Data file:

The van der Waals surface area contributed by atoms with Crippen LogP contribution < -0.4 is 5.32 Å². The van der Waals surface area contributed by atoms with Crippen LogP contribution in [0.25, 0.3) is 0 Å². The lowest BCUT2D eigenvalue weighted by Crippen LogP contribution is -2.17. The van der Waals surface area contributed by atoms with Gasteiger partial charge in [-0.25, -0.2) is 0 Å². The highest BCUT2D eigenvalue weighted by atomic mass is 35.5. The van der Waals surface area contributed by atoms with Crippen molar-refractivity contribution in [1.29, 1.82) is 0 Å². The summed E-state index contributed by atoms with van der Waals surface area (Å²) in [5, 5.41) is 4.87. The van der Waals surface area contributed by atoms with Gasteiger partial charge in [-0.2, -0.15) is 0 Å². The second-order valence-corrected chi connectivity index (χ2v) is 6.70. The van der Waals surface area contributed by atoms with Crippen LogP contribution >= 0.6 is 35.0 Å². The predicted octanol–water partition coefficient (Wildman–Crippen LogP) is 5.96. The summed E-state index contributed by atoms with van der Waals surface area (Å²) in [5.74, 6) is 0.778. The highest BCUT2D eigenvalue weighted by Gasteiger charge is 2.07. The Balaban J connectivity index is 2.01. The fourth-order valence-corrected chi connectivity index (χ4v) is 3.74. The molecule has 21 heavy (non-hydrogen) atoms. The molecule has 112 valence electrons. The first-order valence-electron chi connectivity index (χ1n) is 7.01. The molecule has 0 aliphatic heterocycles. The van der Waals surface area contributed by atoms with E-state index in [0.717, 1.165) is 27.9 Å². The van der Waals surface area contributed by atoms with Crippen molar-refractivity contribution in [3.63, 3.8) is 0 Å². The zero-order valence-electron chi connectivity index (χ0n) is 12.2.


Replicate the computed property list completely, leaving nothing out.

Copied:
The van der Waals surface area contributed by atoms with Crippen LogP contribution < -0.4 is 5.32 Å². The van der Waals surface area contributed by atoms with Crippen LogP contribution in [0.25, 0.3) is 0 Å². The lowest BCUT2D eigenvalue weighted by Crippen LogP contribution is -2.17. The van der Waals surface area contributed by atoms with Gasteiger partial charge in [-0.25, -0.2) is 0 Å². The highest BCUT2D eigenvalue weighted by atomic mass is 35.5. The van der Waals surface area contributed by atoms with Crippen molar-refractivity contribution in [1.29, 1.82) is 0 Å². The summed E-state index contributed by atoms with van der Waals surface area (Å²) in [5, 5.41) is 4.87. The van der Waals surface area contributed by atoms with Gasteiger partial charge in [-0.2, -0.15) is 0 Å². The second-order valence-corrected chi connectivity index (χ2v) is 6.70. The van der Waals surface area contributed by atoms with Crippen LogP contribution >= 0.6 is 35.0 Å². The predicted octanol–water partition coefficient (Wildman–Crippen LogP) is 5.96. The summed E-state index contributed by atoms with van der Waals surface area (Å²) in [5.74, 6) is 0.778. The highest BCUT2D eigenvalue weighted by Gasteiger charge is 2.07. The Balaban J connectivity index is 2.01. The fourth-order valence-corrected chi connectivity index (χ4v) is 3.74. The molecule has 21 heavy (non-hydrogen) atoms. The molecule has 112 valence electrons. The first-order valence-electron chi connectivity index (χ1n) is 7.01. The molecule has 0 aliphatic heterocycles. The van der Waals surface area contributed by atoms with E-state index in [0.717, 1.165) is 27.9 Å². The van der Waals surface area contributed by atoms with Crippen molar-refractivity contribution in [3.63, 3.8) is 0 Å². The zero-order valence-electron chi connectivity index (χ0n) is 12.2.